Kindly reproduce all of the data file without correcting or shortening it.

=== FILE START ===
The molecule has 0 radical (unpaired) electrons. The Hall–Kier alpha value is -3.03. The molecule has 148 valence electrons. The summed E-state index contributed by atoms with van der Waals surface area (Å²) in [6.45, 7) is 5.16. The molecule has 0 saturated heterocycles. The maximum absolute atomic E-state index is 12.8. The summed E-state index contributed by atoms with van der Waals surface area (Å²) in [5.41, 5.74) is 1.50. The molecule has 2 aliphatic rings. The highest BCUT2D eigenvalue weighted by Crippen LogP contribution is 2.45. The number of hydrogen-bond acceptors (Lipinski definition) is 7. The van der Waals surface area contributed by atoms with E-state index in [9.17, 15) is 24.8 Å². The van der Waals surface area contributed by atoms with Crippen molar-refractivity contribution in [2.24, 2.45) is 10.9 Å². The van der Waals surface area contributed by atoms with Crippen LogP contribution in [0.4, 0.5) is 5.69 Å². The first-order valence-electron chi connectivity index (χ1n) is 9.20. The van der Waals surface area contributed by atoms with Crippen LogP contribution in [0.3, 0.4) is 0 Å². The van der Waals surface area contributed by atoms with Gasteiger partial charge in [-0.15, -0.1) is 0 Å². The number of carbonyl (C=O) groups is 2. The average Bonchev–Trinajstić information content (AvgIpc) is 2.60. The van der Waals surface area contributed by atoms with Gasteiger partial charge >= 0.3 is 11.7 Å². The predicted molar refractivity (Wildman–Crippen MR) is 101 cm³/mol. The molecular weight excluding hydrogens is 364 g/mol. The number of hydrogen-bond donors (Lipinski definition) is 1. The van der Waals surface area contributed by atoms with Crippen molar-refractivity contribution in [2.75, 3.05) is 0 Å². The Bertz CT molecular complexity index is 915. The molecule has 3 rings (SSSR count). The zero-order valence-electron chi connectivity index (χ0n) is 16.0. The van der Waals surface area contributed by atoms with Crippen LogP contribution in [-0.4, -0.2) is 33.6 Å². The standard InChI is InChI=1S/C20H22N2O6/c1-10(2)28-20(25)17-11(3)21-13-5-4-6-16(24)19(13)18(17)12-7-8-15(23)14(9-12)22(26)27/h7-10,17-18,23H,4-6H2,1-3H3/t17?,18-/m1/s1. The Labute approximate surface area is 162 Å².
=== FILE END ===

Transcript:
The molecule has 0 radical (unpaired) electrons. The Hall–Kier alpha value is -3.03. The molecule has 148 valence electrons. The summed E-state index contributed by atoms with van der Waals surface area (Å²) in [6.45, 7) is 5.16. The molecule has 0 saturated heterocycles. The maximum absolute atomic E-state index is 12.8. The summed E-state index contributed by atoms with van der Waals surface area (Å²) in [5.41, 5.74) is 1.50. The molecule has 2 aliphatic rings. The highest BCUT2D eigenvalue weighted by Crippen LogP contribution is 2.45. The number of hydrogen-bond acceptors (Lipinski definition) is 7. The van der Waals surface area contributed by atoms with E-state index in [9.17, 15) is 24.8 Å². The van der Waals surface area contributed by atoms with Crippen molar-refractivity contribution in [2.24, 2.45) is 10.9 Å². The van der Waals surface area contributed by atoms with Crippen LogP contribution in [0.4, 0.5) is 5.69 Å². The first-order valence-electron chi connectivity index (χ1n) is 9.20. The van der Waals surface area contributed by atoms with Crippen LogP contribution in [0.3, 0.4) is 0 Å². The van der Waals surface area contributed by atoms with Gasteiger partial charge in [-0.15, -0.1) is 0 Å². The number of carbonyl (C=O) groups is 2. The average Bonchev–Trinajstić information content (AvgIpc) is 2.60. The van der Waals surface area contributed by atoms with Gasteiger partial charge >= 0.3 is 11.7 Å². The predicted molar refractivity (Wildman–Crippen MR) is 101 cm³/mol. The molecular weight excluding hydrogens is 364 g/mol. The number of hydrogen-bond donors (Lipinski definition) is 1. The van der Waals surface area contributed by atoms with Crippen molar-refractivity contribution in [2.75, 3.05) is 0 Å². The Bertz CT molecular complexity index is 915. The molecule has 3 rings (SSSR count). The zero-order valence-electron chi connectivity index (χ0n) is 16.0. The van der Waals surface area contributed by atoms with Crippen LogP contribution in [-0.4, -0.2) is 33.6 Å². The standard InChI is InChI=1S/C20H22N2O6/c1-10(2)28-20(25)17-11(3)21-13-5-4-6-16(24)19(13)18(17)12-7-8-15(23)14(9-12)22(26)27/h7-10,17-18,23H,4-6H2,1-3H3/t17?,18-/m1/s1. The Labute approximate surface area is 162 Å².